The pay debate regarding the different pay packets for men and women runs deep across the world of sport. But the recent announcement of equal pay for men and women in the prestigious Koppenbergcross cyclocross event could be a sign there is change on the horizon. This is after all the first time elite men and women will receive equal prize money on European soil.
In recent years, Great Britain’s female athletes have put forward a convincing argument in the prize money debate. Most recently at the Track Cycling World Championships in Colombia we saw the ladies walk away with 100% of Great Britain’s total medal haul for the event. In Sochi, a similar theme reigned, the ladies won three of four British medals.
Perhaps the most poignant of all was Lizzie Armistead’s fight to grab Silver at the Games 2012, coming second to riding legend Marianne Vos. A performance that was every inch as exciting to watch as any men’s event out there.
In a recent interview with Podium Café , current Koppenbergcross champion, Helen Wyman gave an interesting insight into why the recent decision to provide equality between male and female riders means so much.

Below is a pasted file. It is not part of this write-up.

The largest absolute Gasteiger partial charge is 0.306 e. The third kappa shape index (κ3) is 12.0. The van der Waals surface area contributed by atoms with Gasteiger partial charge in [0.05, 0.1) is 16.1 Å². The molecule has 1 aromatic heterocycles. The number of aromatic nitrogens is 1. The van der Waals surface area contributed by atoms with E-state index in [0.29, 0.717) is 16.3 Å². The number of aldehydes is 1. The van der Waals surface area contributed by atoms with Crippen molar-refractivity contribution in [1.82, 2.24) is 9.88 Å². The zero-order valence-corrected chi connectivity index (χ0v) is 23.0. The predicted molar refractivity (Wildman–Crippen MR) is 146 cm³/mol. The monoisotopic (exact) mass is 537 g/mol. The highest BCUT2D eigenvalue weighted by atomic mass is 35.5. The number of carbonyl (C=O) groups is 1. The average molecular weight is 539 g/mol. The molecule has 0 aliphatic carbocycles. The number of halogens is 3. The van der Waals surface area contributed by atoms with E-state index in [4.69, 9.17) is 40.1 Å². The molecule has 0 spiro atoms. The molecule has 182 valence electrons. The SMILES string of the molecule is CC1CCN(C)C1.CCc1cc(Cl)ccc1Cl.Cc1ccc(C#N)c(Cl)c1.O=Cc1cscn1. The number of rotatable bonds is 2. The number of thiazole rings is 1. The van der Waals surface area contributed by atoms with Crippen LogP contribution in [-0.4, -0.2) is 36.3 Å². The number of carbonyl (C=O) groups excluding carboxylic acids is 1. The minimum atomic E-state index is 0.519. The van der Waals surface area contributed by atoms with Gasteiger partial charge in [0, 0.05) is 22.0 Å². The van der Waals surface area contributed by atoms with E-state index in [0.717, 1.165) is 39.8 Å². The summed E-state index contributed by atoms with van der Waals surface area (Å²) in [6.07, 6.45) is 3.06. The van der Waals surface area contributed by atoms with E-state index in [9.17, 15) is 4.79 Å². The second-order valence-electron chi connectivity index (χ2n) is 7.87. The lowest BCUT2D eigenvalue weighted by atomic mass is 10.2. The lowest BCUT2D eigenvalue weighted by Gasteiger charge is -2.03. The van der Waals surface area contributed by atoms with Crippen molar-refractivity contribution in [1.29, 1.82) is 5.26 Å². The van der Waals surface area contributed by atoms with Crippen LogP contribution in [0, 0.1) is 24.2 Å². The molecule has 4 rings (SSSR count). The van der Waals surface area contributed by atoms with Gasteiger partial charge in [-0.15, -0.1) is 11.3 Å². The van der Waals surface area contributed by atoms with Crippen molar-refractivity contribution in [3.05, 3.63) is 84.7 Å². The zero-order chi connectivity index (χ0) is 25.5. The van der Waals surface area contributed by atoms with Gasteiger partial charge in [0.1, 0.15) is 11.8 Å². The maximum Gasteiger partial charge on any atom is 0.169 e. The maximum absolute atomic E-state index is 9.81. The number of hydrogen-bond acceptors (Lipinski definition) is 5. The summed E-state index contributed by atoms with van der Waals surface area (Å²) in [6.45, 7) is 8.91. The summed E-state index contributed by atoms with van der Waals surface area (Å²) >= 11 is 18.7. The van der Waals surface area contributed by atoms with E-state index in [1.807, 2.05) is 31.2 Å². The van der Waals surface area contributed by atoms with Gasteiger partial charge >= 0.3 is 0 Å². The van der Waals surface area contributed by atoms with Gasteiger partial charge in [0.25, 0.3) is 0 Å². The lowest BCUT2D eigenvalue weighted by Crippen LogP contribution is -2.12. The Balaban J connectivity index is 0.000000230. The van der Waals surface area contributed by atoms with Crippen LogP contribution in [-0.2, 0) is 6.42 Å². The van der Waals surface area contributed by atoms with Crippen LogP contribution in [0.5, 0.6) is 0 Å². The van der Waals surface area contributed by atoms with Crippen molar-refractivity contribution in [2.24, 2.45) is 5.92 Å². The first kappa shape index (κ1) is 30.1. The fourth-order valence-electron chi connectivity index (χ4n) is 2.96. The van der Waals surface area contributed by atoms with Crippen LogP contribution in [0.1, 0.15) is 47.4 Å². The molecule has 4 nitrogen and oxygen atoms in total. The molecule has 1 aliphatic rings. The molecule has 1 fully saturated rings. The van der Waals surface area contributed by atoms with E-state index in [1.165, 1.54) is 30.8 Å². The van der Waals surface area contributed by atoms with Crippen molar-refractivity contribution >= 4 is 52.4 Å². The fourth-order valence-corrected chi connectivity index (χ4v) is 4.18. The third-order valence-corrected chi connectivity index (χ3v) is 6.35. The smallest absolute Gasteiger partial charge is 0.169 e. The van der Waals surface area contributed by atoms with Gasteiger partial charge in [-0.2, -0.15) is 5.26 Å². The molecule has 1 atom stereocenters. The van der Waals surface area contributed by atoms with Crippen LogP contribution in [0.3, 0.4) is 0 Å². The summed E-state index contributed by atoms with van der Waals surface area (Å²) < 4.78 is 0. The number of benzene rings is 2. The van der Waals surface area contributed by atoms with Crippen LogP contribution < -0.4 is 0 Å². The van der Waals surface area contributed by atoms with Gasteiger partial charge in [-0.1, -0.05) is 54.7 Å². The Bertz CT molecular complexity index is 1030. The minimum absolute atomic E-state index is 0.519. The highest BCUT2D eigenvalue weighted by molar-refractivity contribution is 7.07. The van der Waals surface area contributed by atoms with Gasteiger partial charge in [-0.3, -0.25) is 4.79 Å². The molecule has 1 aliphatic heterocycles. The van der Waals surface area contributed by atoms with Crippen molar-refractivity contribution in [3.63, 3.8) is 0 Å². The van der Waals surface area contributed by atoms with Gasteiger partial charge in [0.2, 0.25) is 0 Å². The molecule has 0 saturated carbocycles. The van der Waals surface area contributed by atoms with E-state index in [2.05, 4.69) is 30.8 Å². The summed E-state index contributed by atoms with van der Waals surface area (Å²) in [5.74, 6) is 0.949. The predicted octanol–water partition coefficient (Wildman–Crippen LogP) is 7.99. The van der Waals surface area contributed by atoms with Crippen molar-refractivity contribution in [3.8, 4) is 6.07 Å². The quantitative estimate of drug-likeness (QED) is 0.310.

“This is more than just money, this is HUGE, this really is something special. I know in the USA they have had equal prize money at races for years now but Europe have never taken the initiative before,” said Wyman.
It is not mega amounts of money in question – the winning prize has gone up from €350 to €1,667 for first place. But it is the principal and the impact it will hopefully have across women’s cycling in Europe. It is hoped it will reward young talent making participation more worthwhile while also bringing further visibility to the sport.
With regard to this particular race, American company Twenty 20 Cycling are the sponsor. This shows how significant the race is around the world and why it is a fantastic step towards equality for women on the racing scene that will hopefully set an important example for other events.